Newt Gingrich Is Still Pretending To Run For President -- And He's Bringing His "Campaign" To New York
That shouldn't be a problem...
Former U.S. House Speaker Newt Gingrich is still pretending that he's running for president, and will be "campaigning" in New York next week -- which is hilarious for a number of reasons.
For starters, he has literally no chance of winning the Republican nomination -- he currently has only 136 delegates, and already has said he realizes Mitt Romney (with his 666 delegates) will be the nominee. Secondly, New York hasn't played a significant role in a Republican primary in more than three decades, so of all the places he could pretend to campaign next week, the Empire State should be one of the last.
As we've been reporting for about two weeks, Gingrich will be in town on April 19, to attend the New York State Republican Party's Annual Dinner. But that won't be his only stop -- he reportedly plans to "campaign" in New York in the days following the dinner.
A source in the know told the Voice last week that Gingrich actually planned on holding campaign events in New York -- despite his campaign, at this point, being a waste of Gingrich's time and his supporters' money.
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A Gingrich campaign spokesman confirmed our tip to the Albany Times Union (the Gingrich campaign did not respond to our request for confirmation last week).
From the Times Union:
"The campaign is what the campaign is. We're limited by funds," Stephen Luftschein, Gingrich's volunteer coordinator in New York, told me by phone. But he said there will be "a couple of events in the Buffalo-Rochester area."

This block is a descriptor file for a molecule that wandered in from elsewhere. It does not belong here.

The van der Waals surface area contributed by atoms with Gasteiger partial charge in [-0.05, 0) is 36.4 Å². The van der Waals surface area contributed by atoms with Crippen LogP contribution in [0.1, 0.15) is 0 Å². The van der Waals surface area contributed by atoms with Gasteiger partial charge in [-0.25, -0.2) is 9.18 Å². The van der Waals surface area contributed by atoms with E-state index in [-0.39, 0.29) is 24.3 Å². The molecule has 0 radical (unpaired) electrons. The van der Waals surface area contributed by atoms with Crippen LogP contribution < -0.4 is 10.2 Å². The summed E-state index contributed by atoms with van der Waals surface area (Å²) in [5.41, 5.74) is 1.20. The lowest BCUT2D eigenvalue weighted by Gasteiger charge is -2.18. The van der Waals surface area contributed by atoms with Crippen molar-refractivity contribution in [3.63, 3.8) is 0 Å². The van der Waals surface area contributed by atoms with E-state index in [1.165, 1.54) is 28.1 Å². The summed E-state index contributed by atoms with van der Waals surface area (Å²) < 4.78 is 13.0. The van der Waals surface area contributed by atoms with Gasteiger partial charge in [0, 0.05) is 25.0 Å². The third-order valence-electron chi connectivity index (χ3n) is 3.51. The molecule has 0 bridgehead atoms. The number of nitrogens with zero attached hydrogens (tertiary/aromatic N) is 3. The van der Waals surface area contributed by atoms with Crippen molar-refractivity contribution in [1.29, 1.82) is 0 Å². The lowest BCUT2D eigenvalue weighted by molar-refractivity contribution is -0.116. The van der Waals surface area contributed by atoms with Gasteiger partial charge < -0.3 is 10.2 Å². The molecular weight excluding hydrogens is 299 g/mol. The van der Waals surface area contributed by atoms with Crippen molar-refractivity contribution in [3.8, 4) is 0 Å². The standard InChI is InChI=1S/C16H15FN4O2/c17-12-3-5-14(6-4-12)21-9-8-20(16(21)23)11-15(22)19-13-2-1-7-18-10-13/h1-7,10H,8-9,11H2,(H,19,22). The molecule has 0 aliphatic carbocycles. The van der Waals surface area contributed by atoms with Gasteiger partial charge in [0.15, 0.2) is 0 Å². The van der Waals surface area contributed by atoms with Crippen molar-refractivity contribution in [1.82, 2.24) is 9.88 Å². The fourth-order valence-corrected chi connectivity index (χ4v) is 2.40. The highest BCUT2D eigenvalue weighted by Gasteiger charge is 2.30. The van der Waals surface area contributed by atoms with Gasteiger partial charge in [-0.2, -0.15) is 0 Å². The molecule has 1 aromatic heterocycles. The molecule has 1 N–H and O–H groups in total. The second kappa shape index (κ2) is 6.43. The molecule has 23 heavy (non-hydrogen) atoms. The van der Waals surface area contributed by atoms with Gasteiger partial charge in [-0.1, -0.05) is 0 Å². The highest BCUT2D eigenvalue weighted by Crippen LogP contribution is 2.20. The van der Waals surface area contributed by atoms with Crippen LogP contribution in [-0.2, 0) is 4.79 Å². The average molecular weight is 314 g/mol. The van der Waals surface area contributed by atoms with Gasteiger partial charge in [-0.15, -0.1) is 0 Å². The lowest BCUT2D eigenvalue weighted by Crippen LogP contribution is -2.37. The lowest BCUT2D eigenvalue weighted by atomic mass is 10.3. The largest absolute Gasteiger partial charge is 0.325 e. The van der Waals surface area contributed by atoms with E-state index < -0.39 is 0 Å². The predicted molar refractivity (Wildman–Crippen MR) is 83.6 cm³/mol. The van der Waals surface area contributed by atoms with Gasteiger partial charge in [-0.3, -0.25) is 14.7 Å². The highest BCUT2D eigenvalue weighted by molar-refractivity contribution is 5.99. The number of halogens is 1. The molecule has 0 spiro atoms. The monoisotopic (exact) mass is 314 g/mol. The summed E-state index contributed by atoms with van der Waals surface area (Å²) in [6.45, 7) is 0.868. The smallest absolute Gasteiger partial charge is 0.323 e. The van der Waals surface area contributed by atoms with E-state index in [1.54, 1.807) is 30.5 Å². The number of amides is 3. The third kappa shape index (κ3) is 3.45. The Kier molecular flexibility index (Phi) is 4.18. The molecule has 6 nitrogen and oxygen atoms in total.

Upstate, as Larry Sabato, director of the University of Virginia's Center for Politics, told us last week, is where Rick Santorum stood to win a few delegates -- 26, Sabato predicted -- from the state's Conservative voters who question whether Romney's far enough to the right. Many of those delegates could go to Gingrich (who claims he's the "last Conservative standing"), but it still would have literally no impact on the outcome of the primary.
So why would Gingrich continue to chug along? Sabato says it's an attempt to gain a little clout within the party. If that's the case, it seems like an odd way to go about it considering his campaign is creeping into the humiliation zone. Others (Fox News, in particular) think he's trying to land a gig with CNN.
Whatever reason Gingrich has for waging on with his hopeless campaign, one things is certain: he will not be the Republican nominee for president.
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